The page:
A debut memoir centers on a teenager grappling with the dictates of the Cultural Revolution.
Wei Yang Chao was age 13 in 1966 Beijing when Mao incited China’s youth to enforce the ideals of the Cultural Revolution. Self-appointed bands of children and young adults publicly humiliated and beat teachers and other citizens during public “struggle sessions.” Chao was drawn in by his middle school classmates’ fervor but repelled by their violence against others. Even so, he doubted himself, as when he saw a female teacher whose head was shaved as punishment: “I questioned whether I should even allow myself to dwell on such questions.” Then Chao’s parents came under suspicion. His father was a U.S.–educated journalist and his mother belonged to a family of landowners, which in the view of Mao’s Communist regime made them both counterrevolutionaries and the boy’s father a spy. The radicals subjected the family to a public “struggle session,” beating and demoralizing the narrator’s parents. His parents, along with his young sister, were transported to the countryside to be “re-educated,” while Chao was sent to live in a cave in a different village. The very qualities that had become forbidden and a threat to Mao—individual thought and emotion—ultimately saved the narrator. The extensive use of secondary sources in a section at the book’s beginning blurs the line between memoir and reporting. But for the most part, the author vividly focuses on his mind and heart during a time in China when such personal cultivation could get one killed. The facts of the Cultural Revolution are not new, but Chao’s articulation of his inner and outer responses to the movement remains striking. As he mentally struggles to rid himself of sentimentality and commit to Mao’s cause, he remembers how the revolutionaries destroyed his gentle mother’s shoes and wonders: “What…was so wrong about Mother’s small, simple wish to wear high-heeled shoes?” The arc of this engrossing journey should transport readers to China, turning them into eyewitnesses to these turbulent events.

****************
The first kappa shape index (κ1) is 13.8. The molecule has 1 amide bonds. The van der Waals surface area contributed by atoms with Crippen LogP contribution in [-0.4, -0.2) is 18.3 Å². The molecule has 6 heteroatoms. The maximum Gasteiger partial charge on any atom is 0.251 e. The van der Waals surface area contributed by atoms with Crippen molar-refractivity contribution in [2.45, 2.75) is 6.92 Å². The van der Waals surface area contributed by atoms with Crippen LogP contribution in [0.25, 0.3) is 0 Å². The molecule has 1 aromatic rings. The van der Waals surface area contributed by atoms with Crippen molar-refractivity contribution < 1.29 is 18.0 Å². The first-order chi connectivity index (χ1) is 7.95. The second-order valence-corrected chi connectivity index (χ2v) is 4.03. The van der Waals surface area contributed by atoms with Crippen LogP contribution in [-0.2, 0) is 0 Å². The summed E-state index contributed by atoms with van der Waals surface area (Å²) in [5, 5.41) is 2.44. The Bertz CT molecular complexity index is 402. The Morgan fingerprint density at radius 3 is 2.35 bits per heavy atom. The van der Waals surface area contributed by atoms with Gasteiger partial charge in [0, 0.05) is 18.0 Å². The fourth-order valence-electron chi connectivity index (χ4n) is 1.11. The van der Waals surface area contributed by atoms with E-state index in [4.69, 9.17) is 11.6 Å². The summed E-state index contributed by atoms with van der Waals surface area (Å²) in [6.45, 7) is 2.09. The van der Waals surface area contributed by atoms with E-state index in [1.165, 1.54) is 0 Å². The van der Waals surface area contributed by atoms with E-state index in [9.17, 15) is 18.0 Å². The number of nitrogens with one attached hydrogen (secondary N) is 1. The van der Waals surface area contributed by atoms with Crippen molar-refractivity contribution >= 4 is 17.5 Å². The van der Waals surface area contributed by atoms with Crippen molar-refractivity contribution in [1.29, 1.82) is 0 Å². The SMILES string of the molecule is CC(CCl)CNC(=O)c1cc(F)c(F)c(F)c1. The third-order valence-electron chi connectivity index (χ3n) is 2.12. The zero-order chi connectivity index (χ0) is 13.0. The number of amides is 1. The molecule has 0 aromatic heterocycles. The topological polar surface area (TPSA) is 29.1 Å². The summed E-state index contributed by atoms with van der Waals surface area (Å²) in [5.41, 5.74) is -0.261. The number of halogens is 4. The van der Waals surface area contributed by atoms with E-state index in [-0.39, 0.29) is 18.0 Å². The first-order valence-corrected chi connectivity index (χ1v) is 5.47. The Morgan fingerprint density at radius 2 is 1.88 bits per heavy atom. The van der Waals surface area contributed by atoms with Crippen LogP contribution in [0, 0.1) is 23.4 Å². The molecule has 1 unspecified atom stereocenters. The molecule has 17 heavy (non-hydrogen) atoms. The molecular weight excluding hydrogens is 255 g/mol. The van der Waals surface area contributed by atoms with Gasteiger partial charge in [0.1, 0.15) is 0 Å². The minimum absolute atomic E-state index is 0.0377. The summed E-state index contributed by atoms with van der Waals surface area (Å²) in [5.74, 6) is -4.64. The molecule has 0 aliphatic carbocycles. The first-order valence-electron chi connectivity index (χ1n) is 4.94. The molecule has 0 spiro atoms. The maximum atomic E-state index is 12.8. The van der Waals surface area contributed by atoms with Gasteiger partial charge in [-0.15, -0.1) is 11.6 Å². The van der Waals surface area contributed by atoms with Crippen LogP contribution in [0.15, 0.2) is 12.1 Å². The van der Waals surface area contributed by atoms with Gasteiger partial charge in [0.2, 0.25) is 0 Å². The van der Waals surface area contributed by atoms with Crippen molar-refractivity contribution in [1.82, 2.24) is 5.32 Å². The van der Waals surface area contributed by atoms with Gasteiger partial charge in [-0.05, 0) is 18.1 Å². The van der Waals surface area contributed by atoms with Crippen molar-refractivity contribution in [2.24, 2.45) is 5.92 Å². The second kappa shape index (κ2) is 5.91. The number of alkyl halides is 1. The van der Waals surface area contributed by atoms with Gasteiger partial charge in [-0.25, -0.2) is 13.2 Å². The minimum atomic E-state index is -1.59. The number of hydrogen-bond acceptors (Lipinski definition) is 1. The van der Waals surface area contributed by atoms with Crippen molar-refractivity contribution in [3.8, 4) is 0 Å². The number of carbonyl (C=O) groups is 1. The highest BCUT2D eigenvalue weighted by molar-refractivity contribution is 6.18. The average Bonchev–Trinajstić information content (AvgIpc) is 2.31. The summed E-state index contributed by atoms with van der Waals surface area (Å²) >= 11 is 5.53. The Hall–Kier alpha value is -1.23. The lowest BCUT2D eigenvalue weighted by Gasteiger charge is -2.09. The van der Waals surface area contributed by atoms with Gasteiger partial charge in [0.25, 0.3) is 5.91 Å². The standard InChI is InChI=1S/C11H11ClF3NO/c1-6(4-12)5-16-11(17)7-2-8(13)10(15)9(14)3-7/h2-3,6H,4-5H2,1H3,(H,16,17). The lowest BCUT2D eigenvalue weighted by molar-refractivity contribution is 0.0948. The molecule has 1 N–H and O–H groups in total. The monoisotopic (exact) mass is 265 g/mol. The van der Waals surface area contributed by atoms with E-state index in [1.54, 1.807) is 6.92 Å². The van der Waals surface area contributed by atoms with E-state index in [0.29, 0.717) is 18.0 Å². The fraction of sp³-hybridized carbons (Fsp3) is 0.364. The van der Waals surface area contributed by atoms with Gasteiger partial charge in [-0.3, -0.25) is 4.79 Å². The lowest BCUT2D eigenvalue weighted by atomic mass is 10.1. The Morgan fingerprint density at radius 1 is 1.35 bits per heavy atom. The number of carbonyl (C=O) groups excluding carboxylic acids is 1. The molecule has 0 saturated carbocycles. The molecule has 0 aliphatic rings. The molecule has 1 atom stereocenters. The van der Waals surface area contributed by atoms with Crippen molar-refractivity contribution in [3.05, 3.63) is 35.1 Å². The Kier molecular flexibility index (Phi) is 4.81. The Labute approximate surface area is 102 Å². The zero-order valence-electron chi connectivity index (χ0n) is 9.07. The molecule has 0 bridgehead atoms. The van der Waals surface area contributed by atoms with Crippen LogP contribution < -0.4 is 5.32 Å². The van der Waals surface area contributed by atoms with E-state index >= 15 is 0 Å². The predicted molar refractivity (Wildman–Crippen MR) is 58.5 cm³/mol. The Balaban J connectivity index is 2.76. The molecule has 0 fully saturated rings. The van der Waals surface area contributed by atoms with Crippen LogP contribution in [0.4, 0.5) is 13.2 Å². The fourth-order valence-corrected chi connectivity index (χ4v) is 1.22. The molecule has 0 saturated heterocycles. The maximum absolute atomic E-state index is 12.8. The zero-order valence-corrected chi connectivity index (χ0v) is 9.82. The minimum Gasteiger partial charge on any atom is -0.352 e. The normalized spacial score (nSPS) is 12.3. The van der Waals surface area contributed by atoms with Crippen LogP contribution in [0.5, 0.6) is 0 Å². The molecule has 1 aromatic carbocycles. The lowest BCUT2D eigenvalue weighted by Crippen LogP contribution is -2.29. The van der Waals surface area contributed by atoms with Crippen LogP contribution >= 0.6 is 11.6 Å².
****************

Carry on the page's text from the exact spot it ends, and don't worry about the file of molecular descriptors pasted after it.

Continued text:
A deeply satisfying book that recalls the horrors of Mao’s rule.